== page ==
The same sort of thing is happening with the improvement tiles where there are certain starter tiles each player gets during setup, so it is best to keep these separate.  Then, depending on the player count, you need to add a certain amount of monument tiles into the pool so these need to be separated too. The ones not picked, go into the box as they are not used in the current game. Then players draw out six tiles to build the beginning market, but these tiles have certain rules they have to follow, and if the tile you pull is not eligible, it goes back into the bag.  Eventually, you will have six tiles that are all eligible and then you have to put them in ascending order based on the Tile Sorting Number.

Neither of these steps in setup are necessarily complicated, they just take some time and do not feel near as elegant or streamlined to me as the rest of the game does.  Again, this is me being nitpicky because there really is a lot to love here but setting up this game is a bit of a hassle and takes a little of the fun out of it.

You know what isn’t a hassle though? The actual gameplay. It is about as streamlined as you can get while still making the player feel like they are making impactful decisions on every turn. The basis of the game is that each round you will choose one of your room tiles to host the activity printed on it. These activities differ from each other in a few key ways. First, there is a servant listed on each tile that must be available to host that activity.  When you use servants, they become expended and typically take two more turns to become available again. Second, each tile has a number of guests and the type of guests you have to invite to the activity.  These guests are represented by the gentry cards in your hand. The tile might call for two ladies to be invited so you are limited to playing only lady cards from your hand. Lastly, these activities each give you different favours. Some of them award you reputation, some award you money, and others award you the ability to pick up more guests to add to your hand.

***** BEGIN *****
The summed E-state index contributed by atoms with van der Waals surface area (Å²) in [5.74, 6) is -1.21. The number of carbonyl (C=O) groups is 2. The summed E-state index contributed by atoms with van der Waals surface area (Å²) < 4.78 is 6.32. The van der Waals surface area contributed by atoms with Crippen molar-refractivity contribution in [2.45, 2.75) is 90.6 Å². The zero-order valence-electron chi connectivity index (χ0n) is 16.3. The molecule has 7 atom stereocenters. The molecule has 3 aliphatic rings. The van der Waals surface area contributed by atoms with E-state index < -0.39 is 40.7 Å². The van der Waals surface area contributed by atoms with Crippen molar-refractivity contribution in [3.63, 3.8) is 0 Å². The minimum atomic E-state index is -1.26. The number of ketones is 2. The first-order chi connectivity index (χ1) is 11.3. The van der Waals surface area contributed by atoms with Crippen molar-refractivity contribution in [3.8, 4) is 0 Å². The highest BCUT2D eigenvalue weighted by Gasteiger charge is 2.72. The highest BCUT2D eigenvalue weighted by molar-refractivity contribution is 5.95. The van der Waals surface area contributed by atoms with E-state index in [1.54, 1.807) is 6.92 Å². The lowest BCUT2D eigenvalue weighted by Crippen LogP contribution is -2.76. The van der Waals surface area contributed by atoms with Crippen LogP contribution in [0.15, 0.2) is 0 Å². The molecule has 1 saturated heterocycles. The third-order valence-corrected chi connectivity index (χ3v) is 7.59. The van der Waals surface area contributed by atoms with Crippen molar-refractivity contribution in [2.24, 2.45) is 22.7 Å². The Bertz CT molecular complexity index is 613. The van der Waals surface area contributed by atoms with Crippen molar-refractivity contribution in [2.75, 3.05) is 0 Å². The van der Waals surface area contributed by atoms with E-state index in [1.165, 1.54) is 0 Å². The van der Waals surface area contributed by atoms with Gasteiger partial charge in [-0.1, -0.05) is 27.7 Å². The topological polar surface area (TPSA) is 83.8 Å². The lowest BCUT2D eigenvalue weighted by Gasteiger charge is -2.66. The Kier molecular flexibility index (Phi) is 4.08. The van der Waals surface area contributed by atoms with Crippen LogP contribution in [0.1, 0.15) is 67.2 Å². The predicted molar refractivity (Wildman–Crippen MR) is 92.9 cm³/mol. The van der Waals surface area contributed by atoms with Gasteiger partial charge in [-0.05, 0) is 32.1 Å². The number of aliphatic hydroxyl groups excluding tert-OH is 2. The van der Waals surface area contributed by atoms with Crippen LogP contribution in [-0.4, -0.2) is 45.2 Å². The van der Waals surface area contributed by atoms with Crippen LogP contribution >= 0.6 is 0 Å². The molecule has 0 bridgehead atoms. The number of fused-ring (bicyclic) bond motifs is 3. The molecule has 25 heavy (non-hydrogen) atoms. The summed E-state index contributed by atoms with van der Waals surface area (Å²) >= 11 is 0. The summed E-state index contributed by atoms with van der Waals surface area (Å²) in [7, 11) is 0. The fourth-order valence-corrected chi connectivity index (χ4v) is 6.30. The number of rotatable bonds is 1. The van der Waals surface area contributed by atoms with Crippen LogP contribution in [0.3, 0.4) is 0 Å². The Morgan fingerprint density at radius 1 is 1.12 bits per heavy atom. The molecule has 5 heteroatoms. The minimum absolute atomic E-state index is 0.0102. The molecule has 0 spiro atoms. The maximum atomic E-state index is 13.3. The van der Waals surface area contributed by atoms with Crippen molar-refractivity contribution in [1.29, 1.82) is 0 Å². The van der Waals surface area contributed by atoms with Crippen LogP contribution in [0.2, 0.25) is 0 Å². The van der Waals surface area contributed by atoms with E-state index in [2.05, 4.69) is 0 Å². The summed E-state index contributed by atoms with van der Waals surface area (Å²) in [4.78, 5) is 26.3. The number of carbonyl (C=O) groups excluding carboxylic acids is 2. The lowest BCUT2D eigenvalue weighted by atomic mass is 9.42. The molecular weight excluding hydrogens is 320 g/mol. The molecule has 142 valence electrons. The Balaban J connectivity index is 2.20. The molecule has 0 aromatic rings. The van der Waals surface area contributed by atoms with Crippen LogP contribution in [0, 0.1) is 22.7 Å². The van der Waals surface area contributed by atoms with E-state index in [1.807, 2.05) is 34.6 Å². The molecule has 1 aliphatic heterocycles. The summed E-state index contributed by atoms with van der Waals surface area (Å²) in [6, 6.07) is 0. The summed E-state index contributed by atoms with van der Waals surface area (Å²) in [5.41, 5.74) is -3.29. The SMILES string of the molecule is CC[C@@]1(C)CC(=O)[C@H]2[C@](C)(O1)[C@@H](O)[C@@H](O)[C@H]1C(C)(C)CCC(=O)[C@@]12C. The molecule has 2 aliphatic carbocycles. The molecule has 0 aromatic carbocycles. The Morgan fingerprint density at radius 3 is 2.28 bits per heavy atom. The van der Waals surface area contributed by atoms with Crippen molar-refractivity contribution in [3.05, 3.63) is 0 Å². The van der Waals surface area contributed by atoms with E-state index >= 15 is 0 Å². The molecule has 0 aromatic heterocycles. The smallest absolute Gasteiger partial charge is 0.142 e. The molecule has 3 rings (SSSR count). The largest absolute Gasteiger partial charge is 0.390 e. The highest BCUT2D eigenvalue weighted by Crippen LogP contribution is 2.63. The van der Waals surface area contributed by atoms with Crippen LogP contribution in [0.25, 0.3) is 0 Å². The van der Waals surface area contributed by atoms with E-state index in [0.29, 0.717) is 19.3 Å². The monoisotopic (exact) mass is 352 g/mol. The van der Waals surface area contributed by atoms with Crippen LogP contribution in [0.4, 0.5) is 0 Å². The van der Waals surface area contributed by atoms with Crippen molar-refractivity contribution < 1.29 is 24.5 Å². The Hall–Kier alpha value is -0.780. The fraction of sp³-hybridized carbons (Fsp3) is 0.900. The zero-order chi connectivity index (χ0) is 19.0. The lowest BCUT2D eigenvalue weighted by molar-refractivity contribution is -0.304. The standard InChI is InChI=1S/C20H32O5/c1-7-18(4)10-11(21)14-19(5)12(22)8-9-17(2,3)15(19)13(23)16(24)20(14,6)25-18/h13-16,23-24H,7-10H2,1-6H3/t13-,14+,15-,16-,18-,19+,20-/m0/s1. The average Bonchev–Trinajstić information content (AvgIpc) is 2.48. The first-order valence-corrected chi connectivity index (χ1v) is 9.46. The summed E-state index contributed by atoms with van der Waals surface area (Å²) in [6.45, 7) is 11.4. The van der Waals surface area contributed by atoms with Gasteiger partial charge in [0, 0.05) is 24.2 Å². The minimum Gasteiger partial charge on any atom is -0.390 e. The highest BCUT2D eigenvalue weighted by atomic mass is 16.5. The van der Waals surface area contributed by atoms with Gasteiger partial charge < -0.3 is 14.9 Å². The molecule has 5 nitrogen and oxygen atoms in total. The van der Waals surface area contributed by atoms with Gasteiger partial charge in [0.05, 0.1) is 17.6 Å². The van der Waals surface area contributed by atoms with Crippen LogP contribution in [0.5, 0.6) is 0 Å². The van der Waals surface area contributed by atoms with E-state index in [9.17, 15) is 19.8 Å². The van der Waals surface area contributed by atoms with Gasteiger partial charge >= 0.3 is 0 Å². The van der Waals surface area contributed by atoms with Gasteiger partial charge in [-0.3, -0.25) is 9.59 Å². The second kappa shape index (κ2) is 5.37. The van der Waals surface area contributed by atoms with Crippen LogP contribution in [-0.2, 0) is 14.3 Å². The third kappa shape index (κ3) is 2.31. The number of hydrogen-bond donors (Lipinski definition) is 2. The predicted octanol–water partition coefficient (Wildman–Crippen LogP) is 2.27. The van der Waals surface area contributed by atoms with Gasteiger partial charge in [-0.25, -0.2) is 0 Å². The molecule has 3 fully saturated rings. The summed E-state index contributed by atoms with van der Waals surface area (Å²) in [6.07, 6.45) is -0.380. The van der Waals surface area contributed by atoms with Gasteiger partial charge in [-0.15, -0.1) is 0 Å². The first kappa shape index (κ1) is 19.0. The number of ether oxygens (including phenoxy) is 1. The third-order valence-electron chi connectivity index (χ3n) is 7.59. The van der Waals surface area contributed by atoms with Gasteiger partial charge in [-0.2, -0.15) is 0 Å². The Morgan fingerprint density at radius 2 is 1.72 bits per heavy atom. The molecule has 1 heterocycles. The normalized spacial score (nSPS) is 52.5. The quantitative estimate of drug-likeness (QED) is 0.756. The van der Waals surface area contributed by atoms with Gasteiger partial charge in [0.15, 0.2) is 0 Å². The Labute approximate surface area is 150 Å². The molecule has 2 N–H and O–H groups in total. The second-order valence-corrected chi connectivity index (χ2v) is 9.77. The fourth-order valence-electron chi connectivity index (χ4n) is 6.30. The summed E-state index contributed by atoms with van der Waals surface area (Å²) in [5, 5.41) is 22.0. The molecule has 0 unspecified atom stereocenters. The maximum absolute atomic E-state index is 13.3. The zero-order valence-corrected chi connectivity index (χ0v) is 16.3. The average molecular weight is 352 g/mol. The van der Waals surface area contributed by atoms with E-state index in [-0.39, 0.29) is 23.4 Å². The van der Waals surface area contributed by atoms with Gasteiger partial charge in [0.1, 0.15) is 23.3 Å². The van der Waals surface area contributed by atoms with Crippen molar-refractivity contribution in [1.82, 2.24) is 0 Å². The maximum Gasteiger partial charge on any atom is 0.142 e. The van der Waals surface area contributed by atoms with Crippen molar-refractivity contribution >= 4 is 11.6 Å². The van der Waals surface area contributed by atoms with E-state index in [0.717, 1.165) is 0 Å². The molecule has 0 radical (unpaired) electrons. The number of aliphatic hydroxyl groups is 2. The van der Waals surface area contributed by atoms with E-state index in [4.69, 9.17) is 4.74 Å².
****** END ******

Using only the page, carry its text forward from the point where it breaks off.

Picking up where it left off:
Once you’ve picked your activity and ensured you have the correct servant, you invite the guests by playing the correct number of cards from your hand.  Much like the tiles, these cards usually require a certain servant (or two) to be invited and then they award you with a favour for inviting them. They also have a number listed in the top left corner and you must make sure that this number is never larger than your current reputation value.  Once you have played the cards and made sure you have the correct available servants, you resolve all favours on the room tile as well as the cards.